Players characters have, for example, gone to a dungeon, faced one very difficult battle, and then retreated because the players judged that was all they could take. In another situation, they cleared an entire level of a dungeon before retreating, because they were powerful when compared to the denizens there. Once, they tricked some mummies into a barn, burned that, and managed to kill them while almost all of them also died; only one encounter before the (final) rest. With 13th age none of these would have been possible; either the players or I would have had to manipulate the game world in some way to justify them taking a rest already or not taking it yet, or we would have to adjust what there is in the game world so that “encounters” would be “sufficiently challenging” and happen sufficiently often. This would defeat the entire purpose of play, which is to see what you can accomplish in a dynamic and dangerous game world, which does not adjust according to who you are.

        The players have several characters and I never know which ones will be in play. I do not know their levels except roughly (the highest are something like 5th to 7th, the lowest are first). I typically have no idea what they can or cannot do, or what spells they have. That’s none of my business; I’m running the world, and they decide what to do. Then we see, together, what happens.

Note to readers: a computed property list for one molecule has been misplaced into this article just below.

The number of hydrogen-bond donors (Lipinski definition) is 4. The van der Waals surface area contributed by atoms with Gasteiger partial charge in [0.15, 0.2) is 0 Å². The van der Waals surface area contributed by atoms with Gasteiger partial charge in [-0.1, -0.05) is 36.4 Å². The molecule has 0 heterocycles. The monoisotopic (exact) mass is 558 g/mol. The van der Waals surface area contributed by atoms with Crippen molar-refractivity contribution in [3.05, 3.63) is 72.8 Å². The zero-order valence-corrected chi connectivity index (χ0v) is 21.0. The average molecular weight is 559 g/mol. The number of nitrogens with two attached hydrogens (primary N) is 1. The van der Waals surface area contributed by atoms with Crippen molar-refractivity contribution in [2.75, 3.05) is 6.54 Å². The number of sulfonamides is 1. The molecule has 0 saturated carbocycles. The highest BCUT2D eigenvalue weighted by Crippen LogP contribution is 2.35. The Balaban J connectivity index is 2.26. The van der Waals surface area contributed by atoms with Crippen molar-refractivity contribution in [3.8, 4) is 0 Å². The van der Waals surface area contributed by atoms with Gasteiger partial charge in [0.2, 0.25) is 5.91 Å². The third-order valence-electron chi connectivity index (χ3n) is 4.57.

The key concept here is that the rules work on fictional input. I can use any game that does that in this kind of way. I am currently playing in a Gurps game that works like this, though it is a little bit boring as there is too much figure chess for my tastes and too little fictional problem-solving.

        In fact, here is an offer: If you want to play any traditional game in this manner, I’ll run it for you. I live in Trondheim or we could play using Irc or Discord or maybe something else if I can figure it out. I’ll need access to the game, so ones I have or that are free are better. I also have a nice homebrewed ruleset (several in fact) for this purpose.

      8. Well I feel you’re not considering I could be making a point but you’re not understanding it – you’re only considering that I am deliberately misunderstanding you. That’s not a very charitable position to take, Tommi. If you can’t consider I might have a point but you don’t understand it then really you’re deliberately misunderstanding me. If I’m getting near making a point, every time I do you’ll just read it as if I’m not getting you, rather than the other way around. Humour the idea that maybe, just maybe by a tiny chance some fragmental parts of what I’m saying could make a small amount of sense – they aren’t a missunderstanding of you, they actually just make sense and the way they describe things as working is not how you thought things worked.